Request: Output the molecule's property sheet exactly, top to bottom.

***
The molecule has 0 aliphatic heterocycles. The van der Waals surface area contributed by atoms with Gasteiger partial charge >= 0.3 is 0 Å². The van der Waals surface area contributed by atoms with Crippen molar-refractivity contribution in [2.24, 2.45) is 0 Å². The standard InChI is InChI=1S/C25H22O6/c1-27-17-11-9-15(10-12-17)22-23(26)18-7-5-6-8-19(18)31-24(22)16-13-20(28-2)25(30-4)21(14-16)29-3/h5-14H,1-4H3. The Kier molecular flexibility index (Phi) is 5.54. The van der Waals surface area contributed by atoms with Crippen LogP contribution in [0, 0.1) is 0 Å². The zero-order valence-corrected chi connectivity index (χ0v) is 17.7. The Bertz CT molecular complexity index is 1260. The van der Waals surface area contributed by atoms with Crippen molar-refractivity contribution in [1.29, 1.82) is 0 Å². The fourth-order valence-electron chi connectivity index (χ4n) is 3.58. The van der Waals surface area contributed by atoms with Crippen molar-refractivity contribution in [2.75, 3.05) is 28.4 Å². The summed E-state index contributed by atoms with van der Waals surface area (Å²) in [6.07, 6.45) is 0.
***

The molecule has 0 aliphatic heterocycles. The van der Waals surface area contributed by atoms with Gasteiger partial charge >= 0.3 is 0 Å². The van der Waals surface area contributed by atoms with Crippen molar-refractivity contribution in [2.24, 2.45) is 0 Å². The standard InChI is InChI=1S/C25H22O6/c1-27-17-11-9-15(10-12-17)22-23(26)18-7-5-6-8-19(18)31-24(22)16-13-20(28-2)25(30-4)21(14-16)29-3/h5-14H,1-4H3. The Kier molecular flexibility index (Phi) is 5.54. The van der Waals surface area contributed by atoms with Crippen LogP contribution in [0, 0.1) is 0 Å². The zero-order valence-corrected chi connectivity index (χ0v) is 17.7. The Bertz CT molecular complexity index is 1260. The van der Waals surface area contributed by atoms with Crippen molar-refractivity contribution in [1.29, 1.82) is 0 Å². The fourth-order valence-electron chi connectivity index (χ4n) is 3.58. The van der Waals surface area contributed by atoms with Crippen molar-refractivity contribution in [2.75, 3.05) is 28.4 Å². The summed E-state index contributed by atoms with van der Waals surface area (Å²) in [6.07, 6.45) is 0.